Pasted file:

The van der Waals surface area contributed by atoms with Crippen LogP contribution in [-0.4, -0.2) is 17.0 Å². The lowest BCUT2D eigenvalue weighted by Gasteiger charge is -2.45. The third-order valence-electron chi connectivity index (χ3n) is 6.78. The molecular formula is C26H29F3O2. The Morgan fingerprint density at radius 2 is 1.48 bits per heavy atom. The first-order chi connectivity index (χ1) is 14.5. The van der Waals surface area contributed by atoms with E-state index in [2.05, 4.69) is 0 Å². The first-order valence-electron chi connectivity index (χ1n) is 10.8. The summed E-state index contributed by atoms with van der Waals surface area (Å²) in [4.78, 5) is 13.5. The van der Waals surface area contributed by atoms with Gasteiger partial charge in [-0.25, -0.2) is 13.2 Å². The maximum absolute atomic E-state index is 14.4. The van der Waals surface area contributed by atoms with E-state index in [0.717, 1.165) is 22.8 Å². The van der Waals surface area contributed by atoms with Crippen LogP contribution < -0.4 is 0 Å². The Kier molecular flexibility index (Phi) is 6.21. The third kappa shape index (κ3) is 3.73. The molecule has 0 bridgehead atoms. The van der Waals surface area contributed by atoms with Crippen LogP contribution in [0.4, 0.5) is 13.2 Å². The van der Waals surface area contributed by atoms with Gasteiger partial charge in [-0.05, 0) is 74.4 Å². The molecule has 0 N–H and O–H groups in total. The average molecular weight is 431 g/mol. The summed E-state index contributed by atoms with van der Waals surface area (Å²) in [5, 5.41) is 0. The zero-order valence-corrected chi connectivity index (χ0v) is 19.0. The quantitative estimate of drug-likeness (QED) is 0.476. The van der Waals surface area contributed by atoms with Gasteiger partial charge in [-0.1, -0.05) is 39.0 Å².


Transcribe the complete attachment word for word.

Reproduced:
The van der Waals surface area contributed by atoms with Crippen LogP contribution in [-0.4, -0.2) is 17.0 Å². The lowest BCUT2D eigenvalue weighted by Gasteiger charge is -2.45. The third-order valence-electron chi connectivity index (χ3n) is 6.78. The molecular formula is C26H29F3O2. The Morgan fingerprint density at radius 2 is 1.48 bits per heavy atom. The first-order chi connectivity index (χ1) is 14.5. The van der Waals surface area contributed by atoms with E-state index in [2.05, 4.69) is 0 Å². The first-order valence-electron chi connectivity index (χ1n) is 10.8. The summed E-state index contributed by atoms with van der Waals surface area (Å²) in [4.78, 5) is 13.5. The van der Waals surface area contributed by atoms with Gasteiger partial charge in [-0.25, -0.2) is 13.2 Å². The maximum absolute atomic E-state index is 14.4. The van der Waals surface area contributed by atoms with E-state index in [0.717, 1.165) is 22.8 Å². The van der Waals surface area contributed by atoms with Crippen LogP contribution < -0.4 is 0 Å². The Kier molecular flexibility index (Phi) is 6.21. The third kappa shape index (κ3) is 3.73. The molecule has 0 bridgehead atoms. The van der Waals surface area contributed by atoms with Crippen LogP contribution in [0.4, 0.5) is 13.2 Å². The van der Waals surface area contributed by atoms with Gasteiger partial charge in [-0.05, 0) is 74.4 Å². The molecule has 0 N–H and O–H groups in total. The average molecular weight is 431 g/mol. The summed E-state index contributed by atoms with van der Waals surface area (Å²) in [5, 5.41) is 0. The zero-order valence-corrected chi connectivity index (χ0v) is 19.0. The quantitative estimate of drug-likeness (QED) is 0.476. The van der Waals surface area contributed by atoms with Gasteiger partial charge in [-0.1, -0.05) is 39.0 Å².